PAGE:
I think the “geek” movies of the early 2000’s don’t get the respect they deserve. Everyone probably feels that about the movies they fell in love with when they were teenagers. But starting in 1999 with The Phantom Menace and The Matrix, the next six or so years were filled with movies that just worked for me. The best remembered, and likely best all-around from the time, were Peter Jackson’s Lord of the Rings movies. I loved them. I never hated the Star Wars prequels and I didn’t lose any of my excitement when a new one was coming out. Let’s not forget Sam Raimi’s Spider-Man movies. But my favorites at the time were the X-Men movies. Recently, in a pile of papers, I found a list I made, likely around 2004, of the best movie trilogies. I like to make lists, so this seems like something I would have done instead of paying attention in some high school class. Star Wars topped the list, with Lord of the Rings and Back to the Future also near the top. There was a note on the page, though, reminding myself to revise the list when X-Men 3 came out, because based on the strength of the first two movies it was a contender for the top spot.

X-Men 3: The Last Stand was in some ways the end of my close relationship with the X-Men movie franchise, but not because I was disappointed in it. I convinced myself it was good for a long time. No, it is more that movie kind of marks a sort of childhood’s end for me. That was a long time coming, as I was twenty when that movie came out, but age wasn’t really the dividing line. It was that X-Men 3 was the last movie I went to see with my high school friends. We, in many groups and variations, went to see plenty of movies together. The most memorable for me were the times when we got as big a group of us together as possible, piled into my parents’ full-size Chevy van and went to see a movie. I’ll never forget the night we watched the Matrix Reloaded on DVD at my friend’s house, then all went together to see The Matrix: Revolutions. The silent, angry car ride home was excruciating. We all hated the movie, but none of us wanted to talk about it. It was crushing and we all just sullenly fumed as I drove us home. One might think that the Last Stand would have had a similar result. An unsafe number of teenagers, or recently turned not teenagers, stuffed into a van (close to a dozen in a vehicle that seats seven) making the thirty minute ride to and from the theater. But it did not. That movie got a range of reactions and we had a pretty good discussion about it on the ride home. No, it didn’t really do a great job with the Phoenix story. Yes, Kelsey Grammar as the Beast was great. We stood in the driveway talking for more than an hour after we got back. I think we all subconsciously knew that this was something like the end of an era, that we would never be together and be the people we in high school again. We were already dispersed to different colleges and these get togethers were growing increasingly infrequent. But as long as we stood there talking about whether The Last Stand was actually going to be the last stand, the longer our group lasted. But, as all things must, that night ended.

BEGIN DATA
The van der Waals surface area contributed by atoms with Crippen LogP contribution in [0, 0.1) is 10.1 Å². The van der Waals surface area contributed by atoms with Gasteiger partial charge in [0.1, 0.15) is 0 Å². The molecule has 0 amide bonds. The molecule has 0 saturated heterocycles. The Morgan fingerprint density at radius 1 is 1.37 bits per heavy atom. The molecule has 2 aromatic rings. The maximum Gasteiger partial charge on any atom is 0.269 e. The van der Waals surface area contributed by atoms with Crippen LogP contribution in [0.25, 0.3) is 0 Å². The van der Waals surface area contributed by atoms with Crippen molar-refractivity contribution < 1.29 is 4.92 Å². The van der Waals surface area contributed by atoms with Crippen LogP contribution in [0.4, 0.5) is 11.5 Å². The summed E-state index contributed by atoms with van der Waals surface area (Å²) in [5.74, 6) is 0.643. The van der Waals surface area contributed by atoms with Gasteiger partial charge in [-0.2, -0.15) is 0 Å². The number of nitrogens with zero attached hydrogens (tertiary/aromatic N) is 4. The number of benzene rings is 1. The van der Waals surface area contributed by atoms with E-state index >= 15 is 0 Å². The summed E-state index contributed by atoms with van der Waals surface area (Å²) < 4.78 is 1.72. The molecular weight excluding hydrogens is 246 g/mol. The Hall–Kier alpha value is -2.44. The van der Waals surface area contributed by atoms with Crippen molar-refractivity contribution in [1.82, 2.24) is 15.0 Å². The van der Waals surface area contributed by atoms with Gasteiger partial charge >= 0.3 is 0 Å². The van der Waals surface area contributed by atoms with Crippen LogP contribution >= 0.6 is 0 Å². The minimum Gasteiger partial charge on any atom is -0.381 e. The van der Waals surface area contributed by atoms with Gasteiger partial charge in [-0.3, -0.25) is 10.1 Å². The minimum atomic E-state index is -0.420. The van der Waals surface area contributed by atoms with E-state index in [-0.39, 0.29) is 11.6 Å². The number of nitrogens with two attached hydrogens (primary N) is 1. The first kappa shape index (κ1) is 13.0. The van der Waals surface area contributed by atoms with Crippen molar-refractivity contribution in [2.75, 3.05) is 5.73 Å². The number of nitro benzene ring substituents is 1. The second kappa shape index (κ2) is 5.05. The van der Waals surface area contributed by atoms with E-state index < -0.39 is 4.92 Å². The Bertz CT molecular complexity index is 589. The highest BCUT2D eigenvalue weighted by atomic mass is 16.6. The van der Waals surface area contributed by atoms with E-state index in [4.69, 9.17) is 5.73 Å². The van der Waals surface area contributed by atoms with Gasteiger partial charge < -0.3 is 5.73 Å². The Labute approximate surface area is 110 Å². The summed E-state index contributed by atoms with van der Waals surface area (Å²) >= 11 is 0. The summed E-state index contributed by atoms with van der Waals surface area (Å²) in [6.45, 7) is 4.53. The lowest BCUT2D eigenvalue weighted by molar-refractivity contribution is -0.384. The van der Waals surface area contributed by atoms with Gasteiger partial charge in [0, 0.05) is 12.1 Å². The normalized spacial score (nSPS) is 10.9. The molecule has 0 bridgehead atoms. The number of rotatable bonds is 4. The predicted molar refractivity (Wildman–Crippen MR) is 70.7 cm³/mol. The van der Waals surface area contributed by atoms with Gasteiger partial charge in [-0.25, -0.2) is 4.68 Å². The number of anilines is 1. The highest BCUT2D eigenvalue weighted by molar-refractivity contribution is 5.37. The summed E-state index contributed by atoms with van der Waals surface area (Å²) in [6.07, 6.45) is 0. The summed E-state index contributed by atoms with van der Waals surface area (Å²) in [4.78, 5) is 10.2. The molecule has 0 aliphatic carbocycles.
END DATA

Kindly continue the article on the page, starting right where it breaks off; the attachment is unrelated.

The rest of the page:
That was also the end of that take on the X-Men. Despite my claims of childhood’s end, before the next movie came out, the desultory X-Men Origins, I got into comics. With my initial love of the X-Men, the first thing I did was . . . acquire a full run of .pdfs of all X-Men comics and read them. But as my reading branched out, I moved away from the superhero team that was a favorite of my childhood. In fact, I came to realize that the characters a DC resonated more strongly with me than most of Marvel’s. When First Class came out in 2011, I actually kind of cared that they were bungling a whole handful of characters. (Really, that movie is super overrated and in many places quite bad). I would still go see X-Men movies, but I was no longer really a fan. Days of Future Past is likely the best of the bunch, but I haven’t returned to it like I did with the first two movies. Honestly, I didn’t think about the X-Men movies much at all, at least until Disney bought Fox and I realized that this movie franchise that has been there for so long was going away for good.